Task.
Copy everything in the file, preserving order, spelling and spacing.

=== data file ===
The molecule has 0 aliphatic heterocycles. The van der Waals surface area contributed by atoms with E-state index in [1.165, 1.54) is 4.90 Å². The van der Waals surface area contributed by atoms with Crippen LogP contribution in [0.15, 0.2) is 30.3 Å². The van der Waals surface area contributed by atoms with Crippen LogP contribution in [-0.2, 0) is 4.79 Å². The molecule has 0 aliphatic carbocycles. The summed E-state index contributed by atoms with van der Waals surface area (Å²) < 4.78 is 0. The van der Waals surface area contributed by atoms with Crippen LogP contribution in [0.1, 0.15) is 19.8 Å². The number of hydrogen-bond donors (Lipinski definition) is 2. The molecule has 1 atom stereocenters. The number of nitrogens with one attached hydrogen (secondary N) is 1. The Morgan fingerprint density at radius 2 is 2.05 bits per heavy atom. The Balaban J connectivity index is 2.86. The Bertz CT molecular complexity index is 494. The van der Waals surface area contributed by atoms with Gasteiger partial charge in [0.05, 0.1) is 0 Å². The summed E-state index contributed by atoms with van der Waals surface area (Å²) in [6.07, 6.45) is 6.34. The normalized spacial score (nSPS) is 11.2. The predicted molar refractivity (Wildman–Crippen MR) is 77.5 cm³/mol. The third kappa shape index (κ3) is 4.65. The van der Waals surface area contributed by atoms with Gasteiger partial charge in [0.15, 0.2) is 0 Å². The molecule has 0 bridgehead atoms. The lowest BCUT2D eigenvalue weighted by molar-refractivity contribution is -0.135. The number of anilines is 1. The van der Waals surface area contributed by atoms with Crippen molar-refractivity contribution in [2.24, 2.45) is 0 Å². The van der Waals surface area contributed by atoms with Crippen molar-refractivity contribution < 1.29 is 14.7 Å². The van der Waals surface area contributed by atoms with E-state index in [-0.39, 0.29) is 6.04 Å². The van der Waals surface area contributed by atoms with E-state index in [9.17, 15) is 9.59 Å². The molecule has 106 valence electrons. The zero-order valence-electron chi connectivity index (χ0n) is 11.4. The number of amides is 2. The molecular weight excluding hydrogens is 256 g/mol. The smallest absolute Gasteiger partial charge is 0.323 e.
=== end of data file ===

The molecule has 0 aliphatic heterocycles. The van der Waals surface area contributed by atoms with E-state index in [1.165, 1.54) is 4.90 Å². The van der Waals surface area contributed by atoms with Crippen LogP contribution in [0.15, 0.2) is 30.3 Å². The van der Waals surface area contributed by atoms with Crippen LogP contribution in [-0.2, 0) is 4.79 Å². The molecule has 0 aliphatic carbocycles. The summed E-state index contributed by atoms with van der Waals surface area (Å²) < 4.78 is 0. The van der Waals surface area contributed by atoms with Crippen LogP contribution in [0.1, 0.15) is 19.8 Å². The number of hydrogen-bond donors (Lipinski definition) is 2. The molecule has 1 atom stereocenters. The number of nitrogens with one attached hydrogen (secondary N) is 1. The Morgan fingerprint density at radius 2 is 2.05 bits per heavy atom. The Balaban J connectivity index is 2.86. The Bertz CT molecular complexity index is 494. The van der Waals surface area contributed by atoms with Gasteiger partial charge in [0.05, 0.1) is 0 Å². The summed E-state index contributed by atoms with van der Waals surface area (Å²) in [6.07, 6.45) is 6.34. The normalized spacial score (nSPS) is 11.2. The predicted molar refractivity (Wildman–Crippen MR) is 77.5 cm³/mol. The third kappa shape index (κ3) is 4.65. The van der Waals surface area contributed by atoms with Gasteiger partial charge in [0.15, 0.2) is 0 Å². The molecule has 0 bridgehead atoms. The lowest BCUT2D eigenvalue weighted by molar-refractivity contribution is -0.135. The number of anilines is 1. The van der Waals surface area contributed by atoms with Crippen molar-refractivity contribution in [2.24, 2.45) is 0 Å². The van der Waals surface area contributed by atoms with Crippen molar-refractivity contribution < 1.29 is 14.7 Å². The van der Waals surface area contributed by atoms with E-state index in [-0.39, 0.29) is 6.04 Å². The van der Waals surface area contributed by atoms with E-state index in [9.17, 15) is 9.59 Å². The molecule has 106 valence electrons. The zero-order valence-electron chi connectivity index (χ0n) is 11.4. The number of amides is 2. The molecular weight excluding hydrogens is 256 g/mol. The smallest absolute Gasteiger partial charge is 0.323 e.